You mentioned the scams that people had gone through before. That reminds me of a borrower has sold the property along with a mortgage on it, but it turned out that the person who bought it was based out of Florida, he was just randomly buying houses all over the country, but he wouldn’t take up the mortgage on it. He wouldn’t do the assignment or any such thing. The mortgage was still on the borrower’s name, but the property was on somebody else’s name. They thought they sold the house. They moved their entire family to Florida. They been living there for a few months and then they got this notice from the court saying that they’re due on their mortgage payments and it was a notice of default. It was a really big mess. They have to move their whole family back to Connecticut and they were trying to figure out whose name was on it and what mortgage company currently owned it. Luckily it was us. At that point, it was sold several times meanwhile because nobody knew what was going on there. In the end, we ended up being the lenders on the mortgage.
Our first call, they thought we were scammers. They were very wary about talking to us and we explained the situation. We showed them where we’ve done all the legal paperwork that was required, we did the assignment of mortgage, and everything involved. We were able to show proof that we were the actual lenders on the property. That convinced them and then they were trying to file for bankruptcy because they didn’t want to go through all of this again and they didn’t want it to be a big mess; but we were able to counsel them through the process. We explained that it doesn’t have to be that way. We looked into all the paperwork for them. We helped them through the situation. We figured that they wanted to reinstate the loan at that point. It was a win-win for everybody. The homeowners were so happy because they actually got to keep the home and then we helped them make everything legal and straighten out all of those papers that got messed up over all of those years. For almost a decade, they were struggling with a bad paper and everything became legal and they were really happy.
It’s been great talking to you. I hope the audience have gotten some good nuggets or at least enjoyed this. Thanks so much, ladies. Thank you, Scott, for giving us an opportunity to talk to your community and to represent you.
Thank you, Scott. It was nice talking to you all again.
Thank you for being a big part of it. Thank you for taking time on your busy schedule to be a part of the Note Closers Show. Great job, ladies.
About Patty Ped
Aider Financials is a private mortgage investment firm based in Central Pennsylvania. We are actively seeking 1st position Residential Notes secured by Real Estate.
Our mission is to achieve high returns for our investors while offering homeowners unique solutions for their mortgage difficulties, and helping lending institutions liquidate non-performing assets.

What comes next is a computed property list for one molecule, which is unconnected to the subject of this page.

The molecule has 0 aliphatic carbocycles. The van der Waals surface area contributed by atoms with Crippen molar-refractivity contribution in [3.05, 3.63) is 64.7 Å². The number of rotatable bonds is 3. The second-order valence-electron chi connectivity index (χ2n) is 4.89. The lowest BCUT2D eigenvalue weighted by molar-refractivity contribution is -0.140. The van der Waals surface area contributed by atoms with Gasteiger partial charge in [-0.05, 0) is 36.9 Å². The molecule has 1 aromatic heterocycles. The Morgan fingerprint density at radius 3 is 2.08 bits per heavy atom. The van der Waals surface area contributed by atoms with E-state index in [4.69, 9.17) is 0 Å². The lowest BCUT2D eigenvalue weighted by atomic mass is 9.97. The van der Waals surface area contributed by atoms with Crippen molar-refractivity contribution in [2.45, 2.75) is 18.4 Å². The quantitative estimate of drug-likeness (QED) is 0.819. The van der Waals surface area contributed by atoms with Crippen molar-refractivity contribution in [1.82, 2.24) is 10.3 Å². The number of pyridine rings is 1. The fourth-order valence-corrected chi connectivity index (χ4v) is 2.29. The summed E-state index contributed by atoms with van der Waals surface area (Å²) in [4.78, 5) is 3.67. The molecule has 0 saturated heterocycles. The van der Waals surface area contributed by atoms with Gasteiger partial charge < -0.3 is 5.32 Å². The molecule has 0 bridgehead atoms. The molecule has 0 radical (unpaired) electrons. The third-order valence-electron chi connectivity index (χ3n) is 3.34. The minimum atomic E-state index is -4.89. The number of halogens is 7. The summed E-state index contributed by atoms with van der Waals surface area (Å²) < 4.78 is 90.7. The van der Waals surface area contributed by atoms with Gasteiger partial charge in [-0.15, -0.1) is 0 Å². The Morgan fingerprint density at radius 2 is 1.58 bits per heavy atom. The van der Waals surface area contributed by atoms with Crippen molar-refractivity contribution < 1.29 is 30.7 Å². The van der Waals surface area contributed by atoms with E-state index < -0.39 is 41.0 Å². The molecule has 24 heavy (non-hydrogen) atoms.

About Katie Moton
Colletta Street Capital LLC is a Nevada base real estate investment firm specializing in 1st Lien Non-Performing Notes on single family residential properties across the United States. Our strategy is to purchase mortgage debt from banks and other lenders and either negotiate with the home owner or borrower to take control the property or turn the note back into a performing loan. Our focus is to create a win-win for the borrowers, the banks, and our investors.
We source assets from large and small banking institutions, hedge funds and private lenders. If you or your clients are trying to move NPNs before the end of the quarter we would love to talk! Thank you and have a great day!
We have a variety of investment opportunities if you are looking to for investment or joint venture deals. Please contact us directly to find out more information and if you qualify to participate.
About Gail Villanueva
Gail the Note Gal (Noteworthy Investments, LLC) is a privately held company specializing in the purchase of non-performing debt secured by real estate in most of the major metroplexes and emerging markets across the country. We partner with investors to purchase these assets and deliver to them consistent high returns. All of our investments are secured by the underlying properties and we purchase the non-performing debt at well below market value. We are able to acquire these discounts due to our relationships with banks, hedge funds, and other investors.
About Gail Greenberg
On March 10, 2015, the stock market plunged 332 points. Why? Because the economy was SO GOOD that Wall Street players were worried that the Federal Reserve might raise interest rates.
Does it drive you crazy that your net worth can be slashed at any time by such ridiculous thinking? Me too. That’s why I started investing in real estate myself and why I’m now giving others the chance to do it by Joint-Venturing with me.
I invest in distressed or non-performing mortgage notes. How can you make money investing in a mortgage that no one is paying? I’m glad you asked – I did a video explaining it. See it at http://WinWinNotes.com
Notes pay a much higher rate of interest than a bank, but offer far more security than the stock market. And unlike a stock, the value of a note is never going to plummet overnight because some Wall Street people got nervous.
If you are interested in learning more, please email me at Gail@WinWinNotes.com or call 215.805.1796.